Amazon has said that around 20,000 of it workers have been tested positive for the coronavirus. This is for the first time when the e-commerce giant has talked about these numbers. This is when activist employees and attorneys general called for the release of the information. The company said in a blog post that 19,816 of its front-line workers in the United States have tested positive or were presumed positive for COVID-19 between March 1 and September 19. But the online retail behemoth stressed that the infection rate amongst its employees is much below than the national average. The positivity rate is 1.4 per cent when compared to the total number of workers in the country. The company said that the figure would have been 33,952 cases if compared to Johns Hopkin’s general population figures.
However, Amazon said that the data has been shared in a bid to keep employees informed. The company said that it hopes that other conglomerates will also release case rates and their detailed learnings because doing so will help them. “This is not something where we should compete, rather companies should help one another,” the blog reads. The Seattle-based company said that data of 1.37 million employees at Amazon and Whole Foods Market across the United States were examined from March 1 to September 19. The company stated that it is conducting thousands of tests every day and the number will grow further to 50,000 per day across 650 sites by November.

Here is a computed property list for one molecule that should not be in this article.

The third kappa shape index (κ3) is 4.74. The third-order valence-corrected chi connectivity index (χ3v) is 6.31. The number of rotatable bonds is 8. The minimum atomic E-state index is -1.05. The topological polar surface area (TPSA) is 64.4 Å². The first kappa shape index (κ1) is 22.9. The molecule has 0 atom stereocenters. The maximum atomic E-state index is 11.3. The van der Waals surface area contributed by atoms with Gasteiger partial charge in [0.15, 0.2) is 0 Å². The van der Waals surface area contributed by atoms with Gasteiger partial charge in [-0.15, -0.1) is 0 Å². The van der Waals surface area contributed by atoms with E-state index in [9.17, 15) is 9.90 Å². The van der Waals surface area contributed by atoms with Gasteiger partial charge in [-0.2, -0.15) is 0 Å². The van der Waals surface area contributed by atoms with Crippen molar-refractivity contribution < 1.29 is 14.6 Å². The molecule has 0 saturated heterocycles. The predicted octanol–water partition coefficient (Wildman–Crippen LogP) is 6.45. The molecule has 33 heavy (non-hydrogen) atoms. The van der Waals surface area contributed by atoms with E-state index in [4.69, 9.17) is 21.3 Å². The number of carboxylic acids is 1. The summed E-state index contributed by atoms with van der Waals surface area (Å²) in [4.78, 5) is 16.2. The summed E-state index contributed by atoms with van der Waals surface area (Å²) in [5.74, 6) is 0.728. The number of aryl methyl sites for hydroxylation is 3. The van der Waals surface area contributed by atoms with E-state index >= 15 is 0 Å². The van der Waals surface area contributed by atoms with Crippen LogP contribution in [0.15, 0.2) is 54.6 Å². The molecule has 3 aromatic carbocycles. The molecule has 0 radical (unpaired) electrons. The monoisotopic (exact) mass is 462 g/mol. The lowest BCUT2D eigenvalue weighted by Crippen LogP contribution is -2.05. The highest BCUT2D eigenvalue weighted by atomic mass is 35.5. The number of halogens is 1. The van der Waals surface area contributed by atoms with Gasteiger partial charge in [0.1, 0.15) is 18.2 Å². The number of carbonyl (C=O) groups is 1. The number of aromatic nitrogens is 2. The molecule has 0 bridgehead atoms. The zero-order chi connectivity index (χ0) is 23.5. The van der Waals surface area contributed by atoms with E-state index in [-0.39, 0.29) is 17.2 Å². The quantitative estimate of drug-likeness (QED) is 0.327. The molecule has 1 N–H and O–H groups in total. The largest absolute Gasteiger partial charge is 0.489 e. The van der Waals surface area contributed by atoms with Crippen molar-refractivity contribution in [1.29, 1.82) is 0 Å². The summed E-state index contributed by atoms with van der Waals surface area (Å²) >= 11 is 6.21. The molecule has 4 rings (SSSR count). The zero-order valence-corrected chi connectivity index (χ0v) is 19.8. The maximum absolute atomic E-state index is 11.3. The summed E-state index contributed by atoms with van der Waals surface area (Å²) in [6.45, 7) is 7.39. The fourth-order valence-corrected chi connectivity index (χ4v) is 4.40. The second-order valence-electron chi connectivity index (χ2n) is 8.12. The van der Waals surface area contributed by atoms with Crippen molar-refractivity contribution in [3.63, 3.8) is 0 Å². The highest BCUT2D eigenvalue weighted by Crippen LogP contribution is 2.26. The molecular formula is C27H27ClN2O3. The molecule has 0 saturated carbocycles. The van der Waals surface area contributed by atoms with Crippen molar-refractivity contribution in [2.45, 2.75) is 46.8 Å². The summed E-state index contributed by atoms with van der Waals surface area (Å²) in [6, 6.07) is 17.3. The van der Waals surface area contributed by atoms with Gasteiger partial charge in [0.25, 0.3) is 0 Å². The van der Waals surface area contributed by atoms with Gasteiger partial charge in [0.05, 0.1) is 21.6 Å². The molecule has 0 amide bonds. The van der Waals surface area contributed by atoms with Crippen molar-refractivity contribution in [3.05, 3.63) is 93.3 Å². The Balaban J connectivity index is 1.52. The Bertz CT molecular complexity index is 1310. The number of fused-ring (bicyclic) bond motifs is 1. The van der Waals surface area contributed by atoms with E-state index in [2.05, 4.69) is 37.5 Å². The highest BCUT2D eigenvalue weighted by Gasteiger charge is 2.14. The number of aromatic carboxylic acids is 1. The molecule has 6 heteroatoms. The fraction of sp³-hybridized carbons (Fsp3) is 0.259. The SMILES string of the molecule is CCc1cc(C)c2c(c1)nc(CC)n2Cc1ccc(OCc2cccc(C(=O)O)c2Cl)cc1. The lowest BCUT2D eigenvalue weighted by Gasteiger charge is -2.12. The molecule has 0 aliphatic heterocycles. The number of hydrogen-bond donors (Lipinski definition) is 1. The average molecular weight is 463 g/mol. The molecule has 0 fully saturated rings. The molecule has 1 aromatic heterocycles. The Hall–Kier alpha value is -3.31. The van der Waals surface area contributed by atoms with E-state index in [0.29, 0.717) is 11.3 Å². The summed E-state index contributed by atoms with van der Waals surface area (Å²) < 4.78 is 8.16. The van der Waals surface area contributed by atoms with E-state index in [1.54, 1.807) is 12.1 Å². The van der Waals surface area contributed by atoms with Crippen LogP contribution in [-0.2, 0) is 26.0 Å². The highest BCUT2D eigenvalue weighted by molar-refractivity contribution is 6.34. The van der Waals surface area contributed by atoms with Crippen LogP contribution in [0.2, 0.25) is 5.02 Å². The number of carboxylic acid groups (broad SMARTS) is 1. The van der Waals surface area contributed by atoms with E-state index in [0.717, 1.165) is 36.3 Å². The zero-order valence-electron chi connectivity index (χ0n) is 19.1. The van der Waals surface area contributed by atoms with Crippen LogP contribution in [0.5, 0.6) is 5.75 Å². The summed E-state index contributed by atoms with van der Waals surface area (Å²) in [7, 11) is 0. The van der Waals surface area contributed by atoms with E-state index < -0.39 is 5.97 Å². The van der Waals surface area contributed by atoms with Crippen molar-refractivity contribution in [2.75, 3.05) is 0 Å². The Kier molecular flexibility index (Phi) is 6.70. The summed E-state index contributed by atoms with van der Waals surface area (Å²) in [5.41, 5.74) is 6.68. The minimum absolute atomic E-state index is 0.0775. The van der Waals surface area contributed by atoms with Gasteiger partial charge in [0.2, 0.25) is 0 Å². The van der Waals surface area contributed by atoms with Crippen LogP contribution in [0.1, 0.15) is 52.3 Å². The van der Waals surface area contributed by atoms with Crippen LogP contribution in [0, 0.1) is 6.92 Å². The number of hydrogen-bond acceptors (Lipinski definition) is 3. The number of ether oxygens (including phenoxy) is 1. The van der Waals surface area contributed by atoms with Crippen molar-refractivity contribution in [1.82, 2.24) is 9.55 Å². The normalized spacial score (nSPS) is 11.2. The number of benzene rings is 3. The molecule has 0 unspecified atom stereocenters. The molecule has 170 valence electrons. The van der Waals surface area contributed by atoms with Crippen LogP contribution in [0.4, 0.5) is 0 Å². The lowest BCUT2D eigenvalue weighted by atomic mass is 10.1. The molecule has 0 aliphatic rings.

The company said that employees testing positive does not mean that they got infected at the facility. “They can be exposed to the virus in many ways outside of work,” Amazon said. As per the guidelines, employers must alert employees if they were possibly exposed to the virus. But the company has no legal obligation to reveal the number of workers tested positive for COVID-19. Despite not providing data for months, the company is now calling on other companies to release similar data. This data may rekindle protests against the company. Protests were a common site at the beginning of the pandemic.